The main difference between the two cases is that the killing of non-human beings for the sake of economic gain and palate pleasure is accepted by our culture, while killing for sadistic pleasure is not, and as a result there seems to be a big difference between the two cases intuitively, yet ethically, the difference is negligible. So we clearly have a moral illusion, and it is about time we see through it and realize that we cannot justify killing other beings for the mere sake of palate pleasure or other frivolous reasons. For until we do, we will keep on acting in ways that in the most relevant regards are practically indistinguishable from the evil actions of a sadistic killer, although on a scale that by far exceeds what even the most vicious sadist could keep up with in his wildest dreams, as we needlessly kill about 2000 land animals every second, and far more marine animals, for no higher purpose than our pleasure and convenience. It is about time we realize that when we buy the flesh, skin, or fur of another sentient being, no matter how “happy” the being that this “product” came from was, we are inevitably supporting something that we all actively condemn: the needless death of a sentient being – death for the mere sake of pleasure.

Speciesism: No Better than Racism or Sexism
One of the defining traits of our moral progress since the beginning of the Enlightenment is that we gradually have moved away from discrimination based on ethically irrelevant criteria. Where it was once more or less the norm that the rich man above a certain age had privileges that nobody else had, while people of a certain ethnicity had no rights at all, we have finally come to realize that such discrimination is deeply unethical. We have finally realized that racism, sexism, ableism, and other forms of discrimination against human beings cannot be justified; not that they do not exist anymore, but they are no longer the norm, and no longer as widespread as they were 200, 100, or just 50 years ago. We have finally realized that women should not be given fewer rights because they are women, that people should not be discriminated against because of the color of their skin, and that people who have a disability should not be treated with less care and respect because they have a disability. When it comes to humans, we have finally realized that it is by virtue of sentience alone — the fact that we are conscious beings who can experience suffering and well-being — that we have moral value. When it comes to humans, we recognize that this and nothing else is the true basis of moral concern. Black, white, male, female, physically or cognitively impaired or not, it is all irrelevant for our status as beings of inherent moral value, beings who should be respected and treated as ends rather than means.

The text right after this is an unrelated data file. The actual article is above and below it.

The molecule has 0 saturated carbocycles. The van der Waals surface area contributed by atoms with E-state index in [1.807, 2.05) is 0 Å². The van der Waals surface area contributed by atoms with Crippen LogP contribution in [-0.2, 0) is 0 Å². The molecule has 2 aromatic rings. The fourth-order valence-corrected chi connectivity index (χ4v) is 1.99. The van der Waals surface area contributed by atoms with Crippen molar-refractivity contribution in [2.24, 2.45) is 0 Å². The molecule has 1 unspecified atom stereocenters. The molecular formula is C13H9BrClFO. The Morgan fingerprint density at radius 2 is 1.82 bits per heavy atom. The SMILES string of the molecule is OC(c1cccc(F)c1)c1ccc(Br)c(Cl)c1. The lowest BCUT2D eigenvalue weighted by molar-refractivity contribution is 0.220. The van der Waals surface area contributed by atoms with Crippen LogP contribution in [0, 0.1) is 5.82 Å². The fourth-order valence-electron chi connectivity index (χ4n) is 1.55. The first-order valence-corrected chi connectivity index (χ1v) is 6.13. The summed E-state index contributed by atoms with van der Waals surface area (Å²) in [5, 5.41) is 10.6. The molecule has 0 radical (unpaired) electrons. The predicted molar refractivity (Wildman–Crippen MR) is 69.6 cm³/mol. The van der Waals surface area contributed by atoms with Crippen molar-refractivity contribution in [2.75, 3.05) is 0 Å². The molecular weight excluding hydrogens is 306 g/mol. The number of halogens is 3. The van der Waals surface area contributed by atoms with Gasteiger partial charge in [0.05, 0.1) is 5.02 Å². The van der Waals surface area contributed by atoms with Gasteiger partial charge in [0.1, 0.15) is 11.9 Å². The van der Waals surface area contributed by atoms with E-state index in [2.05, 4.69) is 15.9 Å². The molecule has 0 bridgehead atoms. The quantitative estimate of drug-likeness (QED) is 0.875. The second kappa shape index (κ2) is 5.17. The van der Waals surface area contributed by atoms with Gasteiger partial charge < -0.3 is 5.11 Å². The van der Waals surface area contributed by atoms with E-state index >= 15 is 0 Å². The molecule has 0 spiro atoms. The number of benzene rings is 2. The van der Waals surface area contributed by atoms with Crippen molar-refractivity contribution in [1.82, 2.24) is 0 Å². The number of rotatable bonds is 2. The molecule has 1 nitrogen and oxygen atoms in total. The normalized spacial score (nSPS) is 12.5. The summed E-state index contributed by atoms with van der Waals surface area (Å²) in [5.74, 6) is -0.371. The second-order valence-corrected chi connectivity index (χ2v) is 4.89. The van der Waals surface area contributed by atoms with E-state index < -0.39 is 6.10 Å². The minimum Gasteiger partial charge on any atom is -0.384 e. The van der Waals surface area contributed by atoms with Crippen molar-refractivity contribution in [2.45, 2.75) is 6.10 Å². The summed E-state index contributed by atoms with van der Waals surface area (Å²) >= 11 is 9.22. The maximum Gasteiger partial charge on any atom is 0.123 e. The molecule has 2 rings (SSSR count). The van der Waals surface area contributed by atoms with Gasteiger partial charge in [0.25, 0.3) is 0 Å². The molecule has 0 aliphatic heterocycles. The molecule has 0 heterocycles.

Unfortunately, there is still a form of discrimination that thrives as well as ever: speciesism, discrimination against non-human beings because they are non-human beings. When it comes to these beings, we still see the outer appearance as relevant, we fail to connect with the conscious subject, and we justify our discrimination more or less in the same way as we justified our racism and sexism in the past: because they are black, they don't deserve the same rights, we said, and because they are women, they should not be granted the same rights, we claimed. Today we put non-human beings into the x of this equation of unjustified discrimination: because they are “animals”, we can raise and kill them as we please.

But discrimination against non-human animals is not ethically unjustifiable. Human beings and non-human animals are different. Humans have cognitive capacities that other animals don’t have.”
Humans are surely different from non-human animals, but men are also different from women, and people who have a disability are also different from people who do not. The point being that mere difference does not justify discrimination. The contrast between our view and treatment of humans who do not have certain abilities and our view and treatment of non-human animals who also do not have certain abilities is indeed quite striking. For we obviously do not find it defensible to kill or to grant less moral consideration to a human if s/he does not have certain mental faculties that most other humans have; for instance, if we imagine that we have a human being with the mental capacities of a cow – a mind that cannot understand words, but which can feel emotions and feel degrees of joy and pain, probably every bit as intensely as other humans. We do not accept disadvantageous consideration for, or treatment of, such a person. On the contrary, we rightly realize that we have an obligation to help this person even more than we need to help other humans.

The pressing question is then why we not only do not feel the same way about a being who has both the mind and body of a cow, but feel the complete opposite: that it is okay to exploit and kill this being for no higher purpose than palate pleasure. This is clearly indefensible discrimination, because it reveals that if we could only transplant the nervous system of a cow into a human body so that this cow's mind and experience would be embodied in a human body instead, this – that the being gets another shell – is what is needed in order to save this being from our dysfunctional moral intuitions and the butcher's knife, since we will, as pointed out above, not only not kill such a being for mere palate pleasure, but realize an obligation to help him or her.